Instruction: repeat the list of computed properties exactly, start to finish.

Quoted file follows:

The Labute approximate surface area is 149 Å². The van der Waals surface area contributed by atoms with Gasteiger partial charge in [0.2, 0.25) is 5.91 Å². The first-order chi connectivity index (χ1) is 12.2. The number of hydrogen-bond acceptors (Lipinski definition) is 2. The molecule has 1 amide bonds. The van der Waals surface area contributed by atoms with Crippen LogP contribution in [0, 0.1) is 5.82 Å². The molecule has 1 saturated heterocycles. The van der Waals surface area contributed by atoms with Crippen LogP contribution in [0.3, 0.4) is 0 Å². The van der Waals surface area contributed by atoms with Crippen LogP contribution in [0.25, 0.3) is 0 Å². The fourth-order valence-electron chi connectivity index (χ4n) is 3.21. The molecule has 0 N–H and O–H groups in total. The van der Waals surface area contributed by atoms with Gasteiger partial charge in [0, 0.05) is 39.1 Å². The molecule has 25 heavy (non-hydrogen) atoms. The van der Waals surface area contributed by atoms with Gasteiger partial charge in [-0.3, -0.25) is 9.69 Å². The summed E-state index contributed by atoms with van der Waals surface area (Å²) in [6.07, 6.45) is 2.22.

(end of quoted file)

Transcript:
The Labute approximate surface area is 149 Å². The van der Waals surface area contributed by atoms with Gasteiger partial charge in [0.2, 0.25) is 5.91 Å². The first-order chi connectivity index (χ1) is 12.2. The number of hydrogen-bond acceptors (Lipinski definition) is 2. The molecule has 1 amide bonds. The van der Waals surface area contributed by atoms with Crippen LogP contribution in [0, 0.1) is 5.82 Å². The molecule has 1 saturated heterocycles. The van der Waals surface area contributed by atoms with Crippen LogP contribution in [0.3, 0.4) is 0 Å². The van der Waals surface area contributed by atoms with Crippen LogP contribution in [0.25, 0.3) is 0 Å². The fourth-order valence-electron chi connectivity index (χ4n) is 3.21. The molecule has 0 N–H and O–H groups in total. The van der Waals surface area contributed by atoms with Gasteiger partial charge in [0, 0.05) is 39.1 Å². The molecule has 25 heavy (non-hydrogen) atoms. The van der Waals surface area contributed by atoms with Gasteiger partial charge in [-0.3, -0.25) is 9.69 Å². The summed E-state index contributed by atoms with van der Waals surface area (Å²) in [6.07, 6.45) is 2.22.